Melting ICE: Constitutional Challenges to Immigration Hold Provision Prompts Federal Overhaul of Immigration Enforcement Laws


By: Charles Reed, Jr.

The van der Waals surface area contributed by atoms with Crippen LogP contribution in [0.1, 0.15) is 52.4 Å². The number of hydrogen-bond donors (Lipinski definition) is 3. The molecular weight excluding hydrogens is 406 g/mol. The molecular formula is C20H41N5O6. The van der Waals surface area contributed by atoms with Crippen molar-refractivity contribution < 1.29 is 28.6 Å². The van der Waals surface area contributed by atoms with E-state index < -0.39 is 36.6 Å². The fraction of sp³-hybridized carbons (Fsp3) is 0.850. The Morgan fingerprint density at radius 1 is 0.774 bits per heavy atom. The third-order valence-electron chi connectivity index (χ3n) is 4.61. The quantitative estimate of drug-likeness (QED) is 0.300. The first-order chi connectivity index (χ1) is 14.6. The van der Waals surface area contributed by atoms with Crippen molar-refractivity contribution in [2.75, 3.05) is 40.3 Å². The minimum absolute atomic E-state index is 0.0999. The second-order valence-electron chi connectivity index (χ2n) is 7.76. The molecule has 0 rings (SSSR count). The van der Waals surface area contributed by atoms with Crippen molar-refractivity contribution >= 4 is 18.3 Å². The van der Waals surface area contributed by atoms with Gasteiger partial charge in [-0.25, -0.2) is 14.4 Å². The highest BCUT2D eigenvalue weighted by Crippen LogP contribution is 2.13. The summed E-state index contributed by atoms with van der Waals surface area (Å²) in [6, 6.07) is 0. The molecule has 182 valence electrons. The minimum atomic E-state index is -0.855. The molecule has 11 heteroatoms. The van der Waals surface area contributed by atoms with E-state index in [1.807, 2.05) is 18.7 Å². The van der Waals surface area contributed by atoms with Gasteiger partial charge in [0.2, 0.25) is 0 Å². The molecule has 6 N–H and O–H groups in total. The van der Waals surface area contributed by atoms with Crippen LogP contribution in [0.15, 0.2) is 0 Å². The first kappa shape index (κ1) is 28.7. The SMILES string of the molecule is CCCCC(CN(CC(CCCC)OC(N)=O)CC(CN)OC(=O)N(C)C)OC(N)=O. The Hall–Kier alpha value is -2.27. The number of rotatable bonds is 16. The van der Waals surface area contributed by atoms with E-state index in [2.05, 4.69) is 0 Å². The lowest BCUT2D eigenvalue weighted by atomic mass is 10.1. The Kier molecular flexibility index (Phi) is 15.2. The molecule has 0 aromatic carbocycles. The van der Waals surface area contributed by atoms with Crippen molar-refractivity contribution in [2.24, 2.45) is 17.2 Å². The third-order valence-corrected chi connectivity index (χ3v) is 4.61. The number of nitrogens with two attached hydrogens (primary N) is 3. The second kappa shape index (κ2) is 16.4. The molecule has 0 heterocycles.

Immigration and the enforcement of immigration laws has been a hot topic in politics in recent electoral cycles. Until earlier this year, local law enforcement agencies routinely worked with federal immigration and control enforcement (“ICE”) officials under a program called “Secure Communities” or “S-Comm” in arranging for the transfer of suspected aliens from local custody to federal custody upon receipt of a detainer request from ICE.  Under the S-Comm program, when local jurisdictions shared the fingerprints of arrested or booked individuals with the Federal Bureau of Investigation to see if the arrestee had a criminal record, the FBI automatically sent the fingerprints to the Department of Homeland Security to check against its immigration databases.  If the checks revealed that the individual was unlawfully present in the United States or otherwise removable due to a criminal conviction, ICE would notify the local jurisdiction that the arrestee should be detained pursuant to 8 C.F.R. § 287.7.  8 C.F.R. § 287.7(a) provides that the detainer “serves to advise another law enforcement agency that the Department seeks custody of an alien presently in the custody of that agency, for the purpose of arresting and removing the alien. The detainer is a request that such agency advise the Department, prior to release of the alien, in order for the Department to arrange to assume custody, in situations when gaining immediate physical custody is either impracticable or impossible.” The statute further provides that upon receipt of an ICE detainer, local agencies “shall maintain custody of the alien for a period not to exceed 48 hours, excluding Saturdays, Sundays, and holidays in order to permit assumption of custody by the Department.” 8 C.F.R. § 287.7(d).  This warm relationship between federal and local law enforcement agencies got a bit frosty in early 2014 after two federal courts found local counties liable for violating arrestees’ Fourth Amendment rights by complying with ICE detainers.